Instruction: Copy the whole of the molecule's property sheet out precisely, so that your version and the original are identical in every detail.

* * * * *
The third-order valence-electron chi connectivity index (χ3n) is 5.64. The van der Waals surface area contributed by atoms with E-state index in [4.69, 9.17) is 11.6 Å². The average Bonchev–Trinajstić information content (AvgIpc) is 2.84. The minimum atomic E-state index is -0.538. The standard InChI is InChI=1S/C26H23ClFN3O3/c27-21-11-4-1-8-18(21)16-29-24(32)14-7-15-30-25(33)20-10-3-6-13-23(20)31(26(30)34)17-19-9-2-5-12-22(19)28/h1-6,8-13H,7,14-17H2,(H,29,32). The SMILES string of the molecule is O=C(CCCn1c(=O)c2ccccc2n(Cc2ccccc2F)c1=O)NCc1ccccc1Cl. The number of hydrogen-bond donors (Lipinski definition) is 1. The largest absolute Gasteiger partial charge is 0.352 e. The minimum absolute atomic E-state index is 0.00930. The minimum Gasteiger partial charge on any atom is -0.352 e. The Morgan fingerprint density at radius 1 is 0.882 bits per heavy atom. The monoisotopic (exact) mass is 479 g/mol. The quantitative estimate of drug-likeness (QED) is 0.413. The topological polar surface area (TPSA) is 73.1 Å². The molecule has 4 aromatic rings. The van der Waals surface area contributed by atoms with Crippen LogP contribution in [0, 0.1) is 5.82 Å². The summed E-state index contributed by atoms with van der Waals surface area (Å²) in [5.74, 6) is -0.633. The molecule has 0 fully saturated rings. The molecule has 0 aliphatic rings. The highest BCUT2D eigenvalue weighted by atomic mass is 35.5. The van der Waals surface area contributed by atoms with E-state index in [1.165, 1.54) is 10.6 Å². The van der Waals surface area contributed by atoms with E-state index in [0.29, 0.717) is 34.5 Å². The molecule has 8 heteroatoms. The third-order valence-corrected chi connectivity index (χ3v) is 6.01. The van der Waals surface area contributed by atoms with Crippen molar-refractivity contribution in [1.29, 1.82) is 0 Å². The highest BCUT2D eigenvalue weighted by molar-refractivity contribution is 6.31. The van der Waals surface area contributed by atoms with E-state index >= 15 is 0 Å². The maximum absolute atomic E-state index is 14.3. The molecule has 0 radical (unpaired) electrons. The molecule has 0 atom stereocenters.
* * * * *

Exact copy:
The third-order valence-electron chi connectivity index (χ3n) is 5.64. The van der Waals surface area contributed by atoms with E-state index in [4.69, 9.17) is 11.6 Å². The average Bonchev–Trinajstić information content (AvgIpc) is 2.84. The minimum atomic E-state index is -0.538. The standard InChI is InChI=1S/C26H23ClFN3O3/c27-21-11-4-1-8-18(21)16-29-24(32)14-7-15-30-25(33)20-10-3-6-13-23(20)31(26(30)34)17-19-9-2-5-12-22(19)28/h1-6,8-13H,7,14-17H2,(H,29,32). The SMILES string of the molecule is O=C(CCCn1c(=O)c2ccccc2n(Cc2ccccc2F)c1=O)NCc1ccccc1Cl. The number of hydrogen-bond donors (Lipinski definition) is 1. The largest absolute Gasteiger partial charge is 0.352 e. The minimum absolute atomic E-state index is 0.00930. The minimum Gasteiger partial charge on any atom is -0.352 e. The Morgan fingerprint density at radius 1 is 0.882 bits per heavy atom. The monoisotopic (exact) mass is 479 g/mol. The quantitative estimate of drug-likeness (QED) is 0.413. The topological polar surface area (TPSA) is 73.1 Å². The molecule has 4 aromatic rings. The van der Waals surface area contributed by atoms with Crippen LogP contribution in [0, 0.1) is 5.82 Å². The summed E-state index contributed by atoms with van der Waals surface area (Å²) in [5.74, 6) is -0.633. The molecule has 0 fully saturated rings. The molecule has 0 aliphatic rings. The highest BCUT2D eigenvalue weighted by atomic mass is 35.5. The van der Waals surface area contributed by atoms with E-state index in [1.165, 1.54) is 10.6 Å². The van der Waals surface area contributed by atoms with E-state index in [0.29, 0.717) is 34.5 Å². The molecule has 8 heteroatoms. The third-order valence-corrected chi connectivity index (χ3v) is 6.01. The van der Waals surface area contributed by atoms with Crippen molar-refractivity contribution in [1.29, 1.82) is 0 Å². The highest BCUT2D eigenvalue weighted by molar-refractivity contribution is 6.31. The van der Waals surface area contributed by atoms with E-state index >= 15 is 0 Å². The maximum absolute atomic E-state index is 14.3. The molecule has 0 radical (unpaired) electrons. The molecule has 0 atom stereocenters.